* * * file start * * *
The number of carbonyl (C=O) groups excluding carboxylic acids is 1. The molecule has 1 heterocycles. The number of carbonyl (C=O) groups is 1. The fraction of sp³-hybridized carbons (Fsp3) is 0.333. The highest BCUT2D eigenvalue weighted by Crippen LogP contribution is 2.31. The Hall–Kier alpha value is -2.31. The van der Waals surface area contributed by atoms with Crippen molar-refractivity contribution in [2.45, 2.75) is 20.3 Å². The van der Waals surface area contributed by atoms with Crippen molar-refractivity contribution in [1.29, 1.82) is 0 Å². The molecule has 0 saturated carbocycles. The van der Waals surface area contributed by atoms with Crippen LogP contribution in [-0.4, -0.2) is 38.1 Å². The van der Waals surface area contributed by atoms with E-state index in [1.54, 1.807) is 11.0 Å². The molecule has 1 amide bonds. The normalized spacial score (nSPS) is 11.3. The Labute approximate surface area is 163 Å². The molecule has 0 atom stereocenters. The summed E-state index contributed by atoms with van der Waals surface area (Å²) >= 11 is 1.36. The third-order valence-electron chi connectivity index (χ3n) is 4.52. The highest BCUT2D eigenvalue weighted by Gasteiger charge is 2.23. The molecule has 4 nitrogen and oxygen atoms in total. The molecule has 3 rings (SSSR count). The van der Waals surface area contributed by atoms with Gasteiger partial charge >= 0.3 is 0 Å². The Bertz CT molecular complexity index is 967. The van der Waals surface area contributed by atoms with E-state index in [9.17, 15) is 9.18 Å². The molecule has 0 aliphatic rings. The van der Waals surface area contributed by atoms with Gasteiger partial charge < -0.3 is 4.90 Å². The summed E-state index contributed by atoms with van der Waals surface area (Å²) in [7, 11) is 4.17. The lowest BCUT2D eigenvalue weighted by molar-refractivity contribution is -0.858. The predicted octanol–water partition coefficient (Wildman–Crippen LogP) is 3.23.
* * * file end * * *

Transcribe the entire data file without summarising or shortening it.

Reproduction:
The number of carbonyl (C=O) groups excluding carboxylic acids is 1. The molecule has 1 heterocycles. The number of carbonyl (C=O) groups is 1. The fraction of sp³-hybridized carbons (Fsp3) is 0.333. The highest BCUT2D eigenvalue weighted by Crippen LogP contribution is 2.31. The Hall–Kier alpha value is -2.31. The van der Waals surface area contributed by atoms with Crippen molar-refractivity contribution in [2.45, 2.75) is 20.3 Å². The van der Waals surface area contributed by atoms with Crippen molar-refractivity contribution in [1.29, 1.82) is 0 Å². The molecule has 0 saturated carbocycles. The van der Waals surface area contributed by atoms with Crippen LogP contribution in [-0.4, -0.2) is 38.1 Å². The van der Waals surface area contributed by atoms with E-state index in [1.54, 1.807) is 11.0 Å². The molecule has 1 amide bonds. The normalized spacial score (nSPS) is 11.3. The Labute approximate surface area is 163 Å². The molecule has 0 atom stereocenters. The summed E-state index contributed by atoms with van der Waals surface area (Å²) >= 11 is 1.36. The third-order valence-electron chi connectivity index (χ3n) is 4.52. The highest BCUT2D eigenvalue weighted by Gasteiger charge is 2.23. The molecule has 4 nitrogen and oxygen atoms in total. The molecule has 3 rings (SSSR count). The van der Waals surface area contributed by atoms with Gasteiger partial charge >= 0.3 is 0 Å². The Bertz CT molecular complexity index is 967. The van der Waals surface area contributed by atoms with E-state index in [9.17, 15) is 9.18 Å². The molecule has 0 aliphatic rings. The van der Waals surface area contributed by atoms with Gasteiger partial charge < -0.3 is 4.90 Å². The summed E-state index contributed by atoms with van der Waals surface area (Å²) in [7, 11) is 4.17. The lowest BCUT2D eigenvalue weighted by molar-refractivity contribution is -0.858. The predicted octanol–water partition coefficient (Wildman–Crippen LogP) is 3.23.